That's the Price

That's the Price

| 40 min

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What happens to two dying coal towns in British Columbia when an American corporation provides a contract for millions of tons of coking coal? The film follows the consequences for the towns of Natal and Michel, suggesting that industrial growth has its price, especially with regard to the environment.

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That's the Price, Michael Scott, provided by the National Film Board of Canada

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  • director
    Michael Scott
  • producer
    William Canning
  • script
    Kenneth McCready
  • photography
    Tony Ianzelo
  • sound
    Joseph Champagne
  • editing
    Torben Schioler
    F. Whitman Trecartin
  • re-recording
    George Croll
    Michel Descombes
  • narrator
    Budd Knapp

  • Cheecho

    Born and raised within the one community of Natal has left me filled with many happy and sad memories. I am proud of our heritage but regretful that we could not have established a more significant tribute to honour the people and era of our "roots". Thank you "kpod" for expressing such insightful perspectives.

    Cheecho, 8 Nov 2014
  • sixam

    That scientist was totally wrong in his prediction.

    sixam, 22 Feb 2014
  • kpod

    Remember your roots! As I watch this documentary and recall those pioneers who are still with us, those about to pass and those who remain I can't help but think of how society has forgotten the debt of gratitude we owe these people. It was hard, dirty and dangerous work and like all historical development in the world came at a cost but if not for these people and their sacrifice much of what we take for granted today. My family are third generation Natal residents and while it was “an industrial environment” that we grew up in the sense of family, support, mutual respect and brotherhood that the communities of Michel and Natal residents felt is something our children (and most others) will not likely experience in their residential lives. The hypocrisy that exists today can be a challenge to accept, those who despise our industry gladly jump in their car or SUV for a family vacation, a trip to the mountains to enjoy their favorite recreational pursuit or attend gatherings or meetings to speak out against the very industry that have given them the quality of life they enjoy today. I long for the days when we all understand and APPRECIATE OUR PAST and respect the lives and sacrifice of those who came before us as we WORK TOGETHER to improve our industry and not apologize for it. Could “things” have been more environmentally responsible…sure but for all those who care to critique the coal industry, remember: hind sight is 20:20 and remember your roots!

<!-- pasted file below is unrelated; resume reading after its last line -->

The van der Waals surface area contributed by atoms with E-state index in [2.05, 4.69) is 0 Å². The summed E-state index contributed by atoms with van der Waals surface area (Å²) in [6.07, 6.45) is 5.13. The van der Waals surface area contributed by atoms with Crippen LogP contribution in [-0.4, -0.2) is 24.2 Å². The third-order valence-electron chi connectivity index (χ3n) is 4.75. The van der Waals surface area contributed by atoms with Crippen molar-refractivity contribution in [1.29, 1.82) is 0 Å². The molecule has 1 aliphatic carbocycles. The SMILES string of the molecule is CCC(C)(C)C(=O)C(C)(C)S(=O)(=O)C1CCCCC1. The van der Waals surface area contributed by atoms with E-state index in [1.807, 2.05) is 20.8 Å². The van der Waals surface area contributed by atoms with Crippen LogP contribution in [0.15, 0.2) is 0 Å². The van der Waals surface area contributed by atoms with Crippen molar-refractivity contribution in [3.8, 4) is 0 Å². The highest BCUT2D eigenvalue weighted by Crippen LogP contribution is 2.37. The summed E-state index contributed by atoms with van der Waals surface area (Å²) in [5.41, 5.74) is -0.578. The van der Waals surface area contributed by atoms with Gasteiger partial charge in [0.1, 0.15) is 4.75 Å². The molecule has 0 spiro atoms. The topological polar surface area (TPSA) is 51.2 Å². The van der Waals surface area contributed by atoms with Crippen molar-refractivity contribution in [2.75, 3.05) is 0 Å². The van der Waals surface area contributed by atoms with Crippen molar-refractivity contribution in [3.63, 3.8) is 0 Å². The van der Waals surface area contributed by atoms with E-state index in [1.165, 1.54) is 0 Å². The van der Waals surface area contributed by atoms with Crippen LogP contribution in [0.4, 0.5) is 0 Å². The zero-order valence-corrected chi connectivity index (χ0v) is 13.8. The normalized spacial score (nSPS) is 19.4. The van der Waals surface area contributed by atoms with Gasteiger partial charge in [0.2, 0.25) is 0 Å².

kpod, 27 Jan 2013
  • Cactusflower47

    I was born in Michel in 1947 and my sister was born in Natal in later years. I grew up and was educated in Coleman Alberta. To watch this film was very heart- wrenching because the town I was born in no longer exists. I also had many friends from Michel/Natal who were later moved to Sparwood - so sad that so many lost their homes with so many memories.

    Cactusflower47, 1 Apr 2011
  • anka13

    I was in this film as a young girl, well done documentary Michael, I look back and feel the same way I felt then, sorry for the older people but not sorry to see the pollution go and progress take over... in retrospect Kaser Resources was not such a bad company - their reclamation dept kept the trees growing and young kids earning money for thier education.. dont hear about the same nowdays, do you?

    anka13, 1 Sep 2010

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